1 teaspoon ground coriander

1 teaspoon whole cumin seed (ground is fine)

1/2 teaspoon ground ginger or fresh ginger

2 teaspoons ground turmeric


  1. Rinse the lentils. Soak for a few hours, and even overnight, although it is okay to skip the soaking. The soaking leads to a shorter cook time, better texture, and less gas-producing compounds.
  2. Heat oil in a large saucepan. Add onion and garlic, good until translucent, about 3-4 minutes. If you are using fresh rather than canned tomatoes, add them to the pot and cook with the onion mixture about two minutes.
  3. Add chopped chili pepper, then the spice mixture. Some folks add the turmeric later, but I like to add it all together and let everything warm and toast together in the pot. Cook for a minute.
  4. If using canned tomatoes, add them to the pot at this time, along with the 2 cups of water and the bouillon cube. Stir to combine, breaking up the bouillon cube to dissolve it.
  5. Bring to a gentle boil, uncovered. As soon as it is stably bubbling, reduce the heat to medium-low and simmer for 15 minutes covered, or until the liquid is absorbed and the lentils are tender. If the liquid absorbs too quickly, add more water. Taste, and add salt and pepper as needed.
  6. Remove from heat, and eat! I like it as-is, no toppings or sides. You may enjoy some fresh cilantro, or a side of basmati rice and naan.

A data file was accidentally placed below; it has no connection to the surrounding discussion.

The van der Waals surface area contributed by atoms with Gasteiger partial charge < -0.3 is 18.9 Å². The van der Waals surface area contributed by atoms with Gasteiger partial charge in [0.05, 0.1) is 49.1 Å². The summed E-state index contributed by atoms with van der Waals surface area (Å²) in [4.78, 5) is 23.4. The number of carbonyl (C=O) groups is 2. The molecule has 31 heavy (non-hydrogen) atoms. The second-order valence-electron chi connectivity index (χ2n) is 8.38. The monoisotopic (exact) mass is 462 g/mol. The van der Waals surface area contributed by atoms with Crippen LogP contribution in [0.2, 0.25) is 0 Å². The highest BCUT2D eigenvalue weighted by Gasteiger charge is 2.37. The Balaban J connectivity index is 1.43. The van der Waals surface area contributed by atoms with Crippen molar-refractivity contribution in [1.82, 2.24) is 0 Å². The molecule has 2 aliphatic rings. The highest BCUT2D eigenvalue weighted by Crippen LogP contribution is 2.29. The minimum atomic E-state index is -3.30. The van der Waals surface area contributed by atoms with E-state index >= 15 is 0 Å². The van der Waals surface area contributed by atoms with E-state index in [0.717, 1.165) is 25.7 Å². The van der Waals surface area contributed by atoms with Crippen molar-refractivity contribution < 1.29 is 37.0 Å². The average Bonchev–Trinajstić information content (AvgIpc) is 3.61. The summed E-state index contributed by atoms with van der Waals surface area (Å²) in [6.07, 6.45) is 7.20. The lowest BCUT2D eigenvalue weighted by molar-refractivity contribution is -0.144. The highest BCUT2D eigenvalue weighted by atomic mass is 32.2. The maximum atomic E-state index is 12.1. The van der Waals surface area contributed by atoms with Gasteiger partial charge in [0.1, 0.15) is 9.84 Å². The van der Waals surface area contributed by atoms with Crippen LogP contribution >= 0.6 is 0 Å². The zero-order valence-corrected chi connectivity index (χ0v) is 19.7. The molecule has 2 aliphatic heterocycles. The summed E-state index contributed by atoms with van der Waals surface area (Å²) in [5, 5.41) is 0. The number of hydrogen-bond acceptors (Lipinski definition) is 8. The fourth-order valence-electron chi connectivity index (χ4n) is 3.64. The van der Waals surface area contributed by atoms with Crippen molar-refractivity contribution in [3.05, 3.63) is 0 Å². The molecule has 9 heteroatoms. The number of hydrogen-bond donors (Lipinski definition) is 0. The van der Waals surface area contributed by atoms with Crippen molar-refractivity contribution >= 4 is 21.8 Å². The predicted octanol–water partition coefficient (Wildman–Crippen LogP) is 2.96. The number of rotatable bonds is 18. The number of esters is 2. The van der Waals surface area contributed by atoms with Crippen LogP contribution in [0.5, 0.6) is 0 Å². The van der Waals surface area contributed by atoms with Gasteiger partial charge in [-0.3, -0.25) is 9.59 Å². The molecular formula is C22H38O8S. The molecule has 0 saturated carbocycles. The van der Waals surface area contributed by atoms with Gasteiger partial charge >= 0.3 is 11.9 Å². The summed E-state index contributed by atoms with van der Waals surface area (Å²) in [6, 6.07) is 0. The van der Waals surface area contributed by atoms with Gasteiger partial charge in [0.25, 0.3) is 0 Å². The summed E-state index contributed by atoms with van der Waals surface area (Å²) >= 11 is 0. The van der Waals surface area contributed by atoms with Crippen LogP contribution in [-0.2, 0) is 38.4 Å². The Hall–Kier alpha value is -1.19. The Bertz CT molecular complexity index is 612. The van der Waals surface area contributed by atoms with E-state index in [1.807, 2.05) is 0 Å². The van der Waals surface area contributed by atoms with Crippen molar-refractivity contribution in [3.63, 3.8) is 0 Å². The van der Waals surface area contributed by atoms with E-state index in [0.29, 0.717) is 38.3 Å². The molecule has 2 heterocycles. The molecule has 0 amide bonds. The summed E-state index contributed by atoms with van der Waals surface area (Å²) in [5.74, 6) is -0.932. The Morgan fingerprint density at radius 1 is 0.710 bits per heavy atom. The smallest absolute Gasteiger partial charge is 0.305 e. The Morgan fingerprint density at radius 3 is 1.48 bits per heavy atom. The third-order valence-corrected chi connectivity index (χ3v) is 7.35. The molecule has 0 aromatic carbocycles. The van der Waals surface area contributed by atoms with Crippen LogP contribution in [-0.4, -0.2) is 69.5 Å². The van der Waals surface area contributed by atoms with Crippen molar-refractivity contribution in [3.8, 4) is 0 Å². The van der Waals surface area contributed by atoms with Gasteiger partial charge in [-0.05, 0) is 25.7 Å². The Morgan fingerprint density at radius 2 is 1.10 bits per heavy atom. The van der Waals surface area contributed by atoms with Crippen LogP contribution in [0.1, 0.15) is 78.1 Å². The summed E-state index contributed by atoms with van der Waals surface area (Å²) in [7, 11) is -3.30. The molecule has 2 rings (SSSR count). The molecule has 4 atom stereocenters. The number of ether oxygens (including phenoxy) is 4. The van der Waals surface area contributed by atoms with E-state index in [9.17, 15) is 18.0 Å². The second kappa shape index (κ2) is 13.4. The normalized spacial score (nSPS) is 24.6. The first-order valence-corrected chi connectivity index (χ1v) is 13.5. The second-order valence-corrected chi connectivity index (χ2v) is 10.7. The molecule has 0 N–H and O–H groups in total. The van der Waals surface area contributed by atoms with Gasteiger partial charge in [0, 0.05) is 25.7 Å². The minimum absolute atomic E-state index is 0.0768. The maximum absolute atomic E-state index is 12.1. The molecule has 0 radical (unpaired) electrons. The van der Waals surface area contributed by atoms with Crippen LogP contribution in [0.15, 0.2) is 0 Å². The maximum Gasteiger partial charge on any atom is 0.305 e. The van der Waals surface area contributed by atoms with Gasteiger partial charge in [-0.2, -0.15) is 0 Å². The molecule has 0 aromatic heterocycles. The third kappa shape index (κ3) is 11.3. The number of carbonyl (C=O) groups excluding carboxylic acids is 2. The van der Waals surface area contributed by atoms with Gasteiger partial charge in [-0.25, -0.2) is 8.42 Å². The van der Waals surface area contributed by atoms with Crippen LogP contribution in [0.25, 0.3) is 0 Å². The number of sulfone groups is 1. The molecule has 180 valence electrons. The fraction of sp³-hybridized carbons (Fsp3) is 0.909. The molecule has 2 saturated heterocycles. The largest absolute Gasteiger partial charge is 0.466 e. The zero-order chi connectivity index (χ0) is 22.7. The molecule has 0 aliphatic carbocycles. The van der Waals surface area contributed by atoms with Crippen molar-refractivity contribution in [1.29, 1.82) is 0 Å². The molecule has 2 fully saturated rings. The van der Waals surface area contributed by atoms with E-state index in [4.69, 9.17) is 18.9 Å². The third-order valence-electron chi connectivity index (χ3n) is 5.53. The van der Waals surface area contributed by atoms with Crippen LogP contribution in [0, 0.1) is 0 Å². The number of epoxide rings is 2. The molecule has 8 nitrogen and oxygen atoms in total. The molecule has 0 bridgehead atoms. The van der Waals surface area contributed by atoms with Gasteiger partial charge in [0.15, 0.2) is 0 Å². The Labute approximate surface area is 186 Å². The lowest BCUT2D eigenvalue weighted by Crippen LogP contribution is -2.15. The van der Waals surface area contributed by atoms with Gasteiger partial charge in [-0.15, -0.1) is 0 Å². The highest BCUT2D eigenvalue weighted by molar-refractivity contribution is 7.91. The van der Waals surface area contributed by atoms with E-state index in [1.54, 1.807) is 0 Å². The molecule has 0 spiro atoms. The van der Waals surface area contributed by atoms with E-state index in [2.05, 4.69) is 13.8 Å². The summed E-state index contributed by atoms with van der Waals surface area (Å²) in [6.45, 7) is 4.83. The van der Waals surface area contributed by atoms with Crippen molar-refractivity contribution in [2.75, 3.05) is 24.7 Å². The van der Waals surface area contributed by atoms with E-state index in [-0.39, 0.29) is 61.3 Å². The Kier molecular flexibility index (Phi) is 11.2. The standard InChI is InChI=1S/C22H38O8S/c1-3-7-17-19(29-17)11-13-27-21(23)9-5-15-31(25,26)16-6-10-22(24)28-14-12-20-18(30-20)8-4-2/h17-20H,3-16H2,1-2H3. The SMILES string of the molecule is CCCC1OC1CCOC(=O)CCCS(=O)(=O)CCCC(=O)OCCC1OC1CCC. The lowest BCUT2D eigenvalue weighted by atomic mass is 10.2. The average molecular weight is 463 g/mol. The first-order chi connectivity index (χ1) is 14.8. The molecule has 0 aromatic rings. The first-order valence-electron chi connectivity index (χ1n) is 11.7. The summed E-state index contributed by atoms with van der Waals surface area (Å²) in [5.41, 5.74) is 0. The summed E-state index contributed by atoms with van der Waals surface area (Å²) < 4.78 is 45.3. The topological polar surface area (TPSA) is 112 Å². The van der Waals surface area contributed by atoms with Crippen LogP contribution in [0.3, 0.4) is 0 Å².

When Antidepressants Cause Mania

I’ve been thinking about an experience I had a little while back that might be worthwhile to share in this blog. Who knows what the purpose of this blog is… eating disorders? Food? Mental health? In any case, what I’m going to share was a significant, and frightening, event in my life, and might inform those of you who are considering or taking SSRI antidepressants.

A few weeks into starting Zoloft in 2015, something strange began to happen to me. I felt wired. I wasn’t sleeping very much, and found that I couldn’t sit still. For the most part, I kept this under control, and it didn’t disrupt my life– it was only a few days, after all. Except that within this 5 or 6-day long episode, a number of stranger things did happen to me. I remember studying in a center with my friends, and being unable to focus. My brain and body were buzzing. I started doing somersaults on the floor. Yoga (downward dog). I couldn’t stop moving my body, even though we were in a semi-public place, and I shouldn’t have been. The feeling got worse. I took off my socks and shoes and ran outside (it was nighttime, and about 30 degrees Fahrenheit, or quite cold), and I ran around the outdoor track at school a dozen times until I couldn’t breathe. I returned to my friends with frozen feet embedded with grit, my eyes darting back and forth frantically. I felt totally manic. And this kept on happening.